In the face of uncertainty, it’s natural to feel increased feelings of anxiety or worry, feelings that can be worsened by the constant stream of news and information. We’ve put together some top tips to help you and those around you consume media more mindfully and protect your mental wellbeing.
Stay up to date using trusted information...
The best places to follow for up to date official information are:
- The Gov.UK coronavirus (COVID-19) page will keep you in touch with how the Government is responding.
- The NHS coronavirus (COVID-19) page includes a wide range of health-related information.
- If you are planning to travel abroad check the Foreign and Commonwealth Office travel advice page.
- Follow Public Health England or the Department of Health and Social Care on Twitter for regular updates.
- There are daily TV briefings from the government and senior experts which you can access on the standard news outlets.
If you see or need further information, make sure you check that the source is trusted and reliable.
Finally, if you’re sharing other information on social media or with friends/family, think about the impact it may have on others. If in doubt, follow the three rules – is it true (e.g. do you know the reputable source), is it kind, is it useful?
...But consider limiting your intake
The media can be all-consuming and many of us may find ourselves constantly refreshing, reading and re-reading content. This can increase the focus and anxiety around the virus and uncertainty. Follow these top tips to limit your intake:
- Don’t be afraid to mute or unfollow people that are posting unhelpful information or that you find increases your anxiety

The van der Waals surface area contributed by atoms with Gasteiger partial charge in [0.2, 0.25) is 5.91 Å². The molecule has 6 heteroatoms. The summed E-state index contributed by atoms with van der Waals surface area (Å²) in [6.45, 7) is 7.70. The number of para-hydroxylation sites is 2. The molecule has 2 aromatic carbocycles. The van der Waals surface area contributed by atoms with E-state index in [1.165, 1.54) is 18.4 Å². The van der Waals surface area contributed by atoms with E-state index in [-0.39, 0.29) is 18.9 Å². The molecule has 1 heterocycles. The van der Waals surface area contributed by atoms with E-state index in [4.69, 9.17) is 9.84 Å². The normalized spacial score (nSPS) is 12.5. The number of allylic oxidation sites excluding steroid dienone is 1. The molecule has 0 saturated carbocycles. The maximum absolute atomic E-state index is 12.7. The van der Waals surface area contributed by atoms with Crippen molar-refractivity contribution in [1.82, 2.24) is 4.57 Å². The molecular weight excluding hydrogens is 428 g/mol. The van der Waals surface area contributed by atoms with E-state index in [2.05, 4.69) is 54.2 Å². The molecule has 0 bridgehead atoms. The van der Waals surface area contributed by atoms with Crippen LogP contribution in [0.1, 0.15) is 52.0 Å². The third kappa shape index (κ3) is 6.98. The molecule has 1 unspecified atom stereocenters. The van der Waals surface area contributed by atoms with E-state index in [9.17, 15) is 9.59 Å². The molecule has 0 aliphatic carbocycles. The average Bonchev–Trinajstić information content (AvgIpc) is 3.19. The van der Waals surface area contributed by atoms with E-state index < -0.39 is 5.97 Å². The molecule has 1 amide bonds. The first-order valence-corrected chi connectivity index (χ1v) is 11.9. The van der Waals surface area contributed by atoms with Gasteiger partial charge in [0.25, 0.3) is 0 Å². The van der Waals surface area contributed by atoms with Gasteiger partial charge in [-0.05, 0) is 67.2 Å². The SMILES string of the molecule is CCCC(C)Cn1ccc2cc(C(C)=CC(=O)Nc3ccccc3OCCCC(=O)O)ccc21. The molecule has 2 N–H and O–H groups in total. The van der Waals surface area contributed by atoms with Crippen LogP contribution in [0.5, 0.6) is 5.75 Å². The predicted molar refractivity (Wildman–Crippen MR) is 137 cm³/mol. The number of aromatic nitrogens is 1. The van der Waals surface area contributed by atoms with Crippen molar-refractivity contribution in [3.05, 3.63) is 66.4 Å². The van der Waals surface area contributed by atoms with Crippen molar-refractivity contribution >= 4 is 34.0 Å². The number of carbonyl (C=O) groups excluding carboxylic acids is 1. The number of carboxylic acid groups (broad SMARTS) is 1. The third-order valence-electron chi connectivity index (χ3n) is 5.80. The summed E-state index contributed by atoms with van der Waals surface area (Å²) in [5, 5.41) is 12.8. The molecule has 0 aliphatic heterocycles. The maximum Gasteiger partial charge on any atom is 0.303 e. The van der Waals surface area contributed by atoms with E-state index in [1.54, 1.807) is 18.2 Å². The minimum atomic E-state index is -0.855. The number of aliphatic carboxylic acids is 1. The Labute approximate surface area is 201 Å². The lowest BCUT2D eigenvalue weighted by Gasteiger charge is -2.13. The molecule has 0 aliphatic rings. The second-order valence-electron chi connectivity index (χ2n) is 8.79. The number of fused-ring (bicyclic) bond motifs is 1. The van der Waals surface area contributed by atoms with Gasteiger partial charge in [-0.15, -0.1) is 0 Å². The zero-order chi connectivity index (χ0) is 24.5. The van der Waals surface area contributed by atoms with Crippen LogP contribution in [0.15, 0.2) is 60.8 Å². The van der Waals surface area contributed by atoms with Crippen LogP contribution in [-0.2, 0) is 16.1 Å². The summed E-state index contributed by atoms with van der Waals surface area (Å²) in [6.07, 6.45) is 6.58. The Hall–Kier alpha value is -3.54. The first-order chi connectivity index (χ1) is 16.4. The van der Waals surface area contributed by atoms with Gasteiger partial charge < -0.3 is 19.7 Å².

- Turn off notifications for media outlets and engage on a more planned basis
- If you feel you’re becoming consumed, try and practice some mindfulness. The app Headspace is a good place to start
Fill your news feeds with positive news
As the WHO has recognised, the kindness and compassion being shown by many in this crisis is fantastic. Many outlets are sharing positive stories and messages, including:
Most people who work in offices are now suddenly faced with the reality of working from home, and if they have a family everyone is going to be stuck indoors together. Trying to juggle work commitments and a hectic family life can be very daunting.
- If you live in a two-parent household, it is important to discuss your workload with one another so that you can establish how your working days are going to run alongside taking care of your children.
- If your child still naps, make the most of that time and schedule your work around them, or use it as a time to focus on your own wellbeing.
- If possible, create a designated workspace, ideally that you can shut the door on, as it can help to boost focus and also helps the children to understand that is your working space. Obviously this isn’t always possible, especially if you also need to set up an area for homeschooling.
- If you need to home school your children, this can feel very challenging especially if there are subjects you know little about! Find out how much time your child should actually spend studying per day – it’s probably a lot less than you think. The rest of the time can be spent learning through play.
- Don’t compare yourself to others. If a rigid home schooling and work schedule doesn’t work for you, that doesn’t mean you aren’t doing a great job.
- Don’t feel guilty if they are on their screens more, but perhaps try to balance this with encouraging some more educational content.
- Be honest with your team and your boss. Try and find a routine that works for you and share it with them so they know you are keen to make this work. Most employers should be understanding: we are in exceptional circumstances.
- Do try and remember to have someone to one time with your children, this is important for everyone’s mental health. Remember that you are no superhuman and are just doing the best that you can.
Think about this time as an opportunity to try and look on the positive side of how you are able to spend extended, quality time with your family.